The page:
Frisket for Columbian

Hello Everyone,

I recently purchased 1853 Columbian press and have to say I rather enjoy printing on it. However, I would like to print books - ok, maybe booklets for starters - and for that friskret will make life easier. But there is no attachment for one. Searching the web, I found only one illustration of Columbian with frisket, seemingly from old book/advert. On all pictures I found, there is no frisket. Should it have Albion style lugs on on the tympan frame? If not, how was it attached?

The pictures of the press can be found on facebook/

Thank you, Martin

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Hi Martin,
Yes the frisket was attached with lugs, to form a hinge to the top of the tympan. They are often missing or removed. Low ceiling heights in print shops meant that a frisket could not be used.
Many print shops were also just laying on or using press points on the tympan, negating the use of the frisket.
There are several ways of making a frisket, most simply a second frame which hinges downwards to the tympan. You may need a welder or friendly blacksmith to do this. There should be two parts with a hole through which house a lug/bar that acts as a hinge for the frisket. There may well be a hole in the tympan (sometimes square) where this fits in. You need to make sure that when the tympan/frisket is made that it sits down flat into the press bed, some measuring and marking will be needed otherwise you are re-welding!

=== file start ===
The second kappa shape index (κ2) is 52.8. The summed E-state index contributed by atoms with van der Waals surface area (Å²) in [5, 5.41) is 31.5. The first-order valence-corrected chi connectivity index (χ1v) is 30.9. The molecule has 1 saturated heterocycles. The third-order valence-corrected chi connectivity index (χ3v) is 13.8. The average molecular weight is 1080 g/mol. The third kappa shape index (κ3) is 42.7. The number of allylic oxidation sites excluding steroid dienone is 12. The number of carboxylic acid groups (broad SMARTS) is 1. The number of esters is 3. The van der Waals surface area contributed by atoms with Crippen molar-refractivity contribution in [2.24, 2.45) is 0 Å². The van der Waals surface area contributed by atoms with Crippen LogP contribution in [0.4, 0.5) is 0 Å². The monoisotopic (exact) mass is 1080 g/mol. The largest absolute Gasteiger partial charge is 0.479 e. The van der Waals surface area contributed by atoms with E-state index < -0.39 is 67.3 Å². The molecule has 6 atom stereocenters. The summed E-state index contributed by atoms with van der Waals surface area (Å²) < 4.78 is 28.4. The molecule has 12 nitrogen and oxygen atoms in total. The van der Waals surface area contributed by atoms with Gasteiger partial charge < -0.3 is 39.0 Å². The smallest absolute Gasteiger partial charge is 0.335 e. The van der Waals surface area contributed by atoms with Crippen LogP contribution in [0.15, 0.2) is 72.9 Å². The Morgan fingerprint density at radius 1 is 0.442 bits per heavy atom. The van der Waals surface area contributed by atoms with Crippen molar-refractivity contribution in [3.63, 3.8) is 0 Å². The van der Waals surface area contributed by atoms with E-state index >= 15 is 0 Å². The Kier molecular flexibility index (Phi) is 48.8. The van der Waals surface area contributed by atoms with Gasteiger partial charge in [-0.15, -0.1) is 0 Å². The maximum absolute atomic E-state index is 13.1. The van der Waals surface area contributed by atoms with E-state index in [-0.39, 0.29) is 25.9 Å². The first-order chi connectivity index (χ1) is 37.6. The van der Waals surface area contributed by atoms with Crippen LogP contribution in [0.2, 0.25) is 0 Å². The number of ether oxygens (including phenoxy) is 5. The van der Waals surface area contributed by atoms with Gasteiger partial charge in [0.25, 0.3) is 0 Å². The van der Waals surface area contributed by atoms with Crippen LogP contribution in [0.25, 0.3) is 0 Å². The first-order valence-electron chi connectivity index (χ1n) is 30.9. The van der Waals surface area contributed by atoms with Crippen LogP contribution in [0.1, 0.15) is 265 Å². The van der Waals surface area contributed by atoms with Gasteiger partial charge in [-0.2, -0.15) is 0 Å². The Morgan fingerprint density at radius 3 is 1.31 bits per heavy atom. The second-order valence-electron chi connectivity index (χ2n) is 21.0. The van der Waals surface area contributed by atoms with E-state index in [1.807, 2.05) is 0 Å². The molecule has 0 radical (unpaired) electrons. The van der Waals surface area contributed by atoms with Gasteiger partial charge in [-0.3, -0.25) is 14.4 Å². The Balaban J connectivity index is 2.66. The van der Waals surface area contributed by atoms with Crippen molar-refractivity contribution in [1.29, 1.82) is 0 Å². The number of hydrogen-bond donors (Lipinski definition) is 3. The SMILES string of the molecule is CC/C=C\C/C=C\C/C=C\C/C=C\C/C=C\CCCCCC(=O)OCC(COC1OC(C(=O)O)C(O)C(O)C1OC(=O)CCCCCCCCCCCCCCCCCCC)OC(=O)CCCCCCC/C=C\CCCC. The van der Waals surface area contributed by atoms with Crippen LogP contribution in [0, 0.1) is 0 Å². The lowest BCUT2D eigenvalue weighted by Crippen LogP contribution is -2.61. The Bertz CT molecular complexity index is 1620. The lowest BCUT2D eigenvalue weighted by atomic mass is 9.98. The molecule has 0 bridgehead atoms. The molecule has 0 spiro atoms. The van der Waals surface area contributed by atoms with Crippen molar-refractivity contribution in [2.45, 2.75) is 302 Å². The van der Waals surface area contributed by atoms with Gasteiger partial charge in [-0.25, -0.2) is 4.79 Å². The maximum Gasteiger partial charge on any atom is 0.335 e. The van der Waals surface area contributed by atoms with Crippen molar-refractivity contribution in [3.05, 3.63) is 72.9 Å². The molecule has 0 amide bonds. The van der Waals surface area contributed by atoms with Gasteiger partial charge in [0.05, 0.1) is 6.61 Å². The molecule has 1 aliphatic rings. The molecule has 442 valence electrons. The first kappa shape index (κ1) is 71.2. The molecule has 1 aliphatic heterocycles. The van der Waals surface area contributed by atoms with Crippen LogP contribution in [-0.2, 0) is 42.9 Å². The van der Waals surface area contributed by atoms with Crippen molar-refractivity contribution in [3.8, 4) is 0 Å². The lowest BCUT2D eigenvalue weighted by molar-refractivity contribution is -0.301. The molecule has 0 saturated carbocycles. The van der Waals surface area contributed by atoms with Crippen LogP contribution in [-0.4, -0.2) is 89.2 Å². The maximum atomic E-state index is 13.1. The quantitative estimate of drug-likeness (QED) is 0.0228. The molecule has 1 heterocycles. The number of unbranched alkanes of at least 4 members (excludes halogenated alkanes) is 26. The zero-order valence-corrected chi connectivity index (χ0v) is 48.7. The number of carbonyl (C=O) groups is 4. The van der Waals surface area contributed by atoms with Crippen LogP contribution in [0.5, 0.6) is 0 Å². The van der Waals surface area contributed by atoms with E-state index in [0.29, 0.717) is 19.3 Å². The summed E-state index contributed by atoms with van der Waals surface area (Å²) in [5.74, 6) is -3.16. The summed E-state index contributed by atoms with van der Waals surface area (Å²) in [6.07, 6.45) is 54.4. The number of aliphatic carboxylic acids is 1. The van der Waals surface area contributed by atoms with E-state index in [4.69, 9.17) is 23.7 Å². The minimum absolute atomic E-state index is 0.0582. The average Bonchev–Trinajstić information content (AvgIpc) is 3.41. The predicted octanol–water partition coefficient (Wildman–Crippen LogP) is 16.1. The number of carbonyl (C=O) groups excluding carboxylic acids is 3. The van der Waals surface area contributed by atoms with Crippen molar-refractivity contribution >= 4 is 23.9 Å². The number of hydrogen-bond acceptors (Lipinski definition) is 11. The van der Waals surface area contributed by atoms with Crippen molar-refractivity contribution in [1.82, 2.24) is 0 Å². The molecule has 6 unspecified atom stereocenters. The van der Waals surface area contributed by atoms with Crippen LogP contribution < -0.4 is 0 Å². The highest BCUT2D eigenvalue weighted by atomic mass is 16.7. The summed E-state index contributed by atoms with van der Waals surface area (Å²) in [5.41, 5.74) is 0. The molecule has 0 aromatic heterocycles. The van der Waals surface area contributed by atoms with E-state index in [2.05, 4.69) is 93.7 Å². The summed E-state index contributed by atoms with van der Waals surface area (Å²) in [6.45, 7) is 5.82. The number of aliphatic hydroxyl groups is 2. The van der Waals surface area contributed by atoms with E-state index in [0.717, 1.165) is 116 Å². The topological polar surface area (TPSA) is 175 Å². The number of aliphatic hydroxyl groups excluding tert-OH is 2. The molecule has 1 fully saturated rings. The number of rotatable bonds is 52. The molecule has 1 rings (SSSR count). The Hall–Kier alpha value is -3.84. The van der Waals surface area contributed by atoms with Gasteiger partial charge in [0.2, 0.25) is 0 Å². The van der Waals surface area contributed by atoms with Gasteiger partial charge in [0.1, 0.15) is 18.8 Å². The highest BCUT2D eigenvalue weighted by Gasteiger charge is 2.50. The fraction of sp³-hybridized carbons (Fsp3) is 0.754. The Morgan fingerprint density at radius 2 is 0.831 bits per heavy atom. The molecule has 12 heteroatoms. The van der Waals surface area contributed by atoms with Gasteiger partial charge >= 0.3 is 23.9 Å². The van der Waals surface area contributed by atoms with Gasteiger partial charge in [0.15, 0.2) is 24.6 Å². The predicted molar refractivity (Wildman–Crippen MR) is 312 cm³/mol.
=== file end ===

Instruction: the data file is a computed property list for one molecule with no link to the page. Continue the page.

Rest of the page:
Another method I have seen by clever printmakers is to use register pins on the bed and a hinged card frisket mounted at the top of the bed. This was used very successfully by a printmaker we worked for. She did multi-colour register work on her press to a very high standard.
Im sure others will chime in on this but there is more than one way to crack an egg. You may be able to be inventive without spending money on welding and making the frisket.
But just to slightly contradict myself it shouldnt cost too much to have one fabricated. Take the tympan assembly to any reputable engineers shop to explain what is needed rather than just getting the frisket made separately.

if you search Amberley Printing Press on flickr 2 pics will come up of the museums Columbian, which has a frisket-although pics don’t show that as tympan is closed-from what I remember, fittings for it are just like those of an Albion’s.

Bob Oldham at adlib press will probably have more knowledge since for a while he worked on the Columbian world wide census.

Thank you Jeremy, Jonathan and indeed Bob. The argument of low height of the shop is interesting one: on the tympan frame, close to its hinge are two holes, one round one square. Could it be than the frisket frame was hinged on the same end as tympan? That would obstruct inking for sure, but will reduce total height needed for the press.
I think this will work, without making permanent changes to the original bits of the press. Will send pictures of progress.
Thanks again!

A note about the low ceiling height problem. At the Book Arts Studio of the University of Tampa they have an L-shaped “hook” hanging from the ceiling where the “outer” edge of the frisket would be, and when the tympan is opened and the frisket lfted up, its end rests on that hook in a horizontal position (parallel to the bed) but out of the way. As the hook is slightly forward of the frisket edge, when it is lifted slightly preparatory to closing it, the hook swings out of the way, making closing the frisket an easy single move. This system could be implemented in a space that has only just the ceiling height clearance for the tympan to swing open.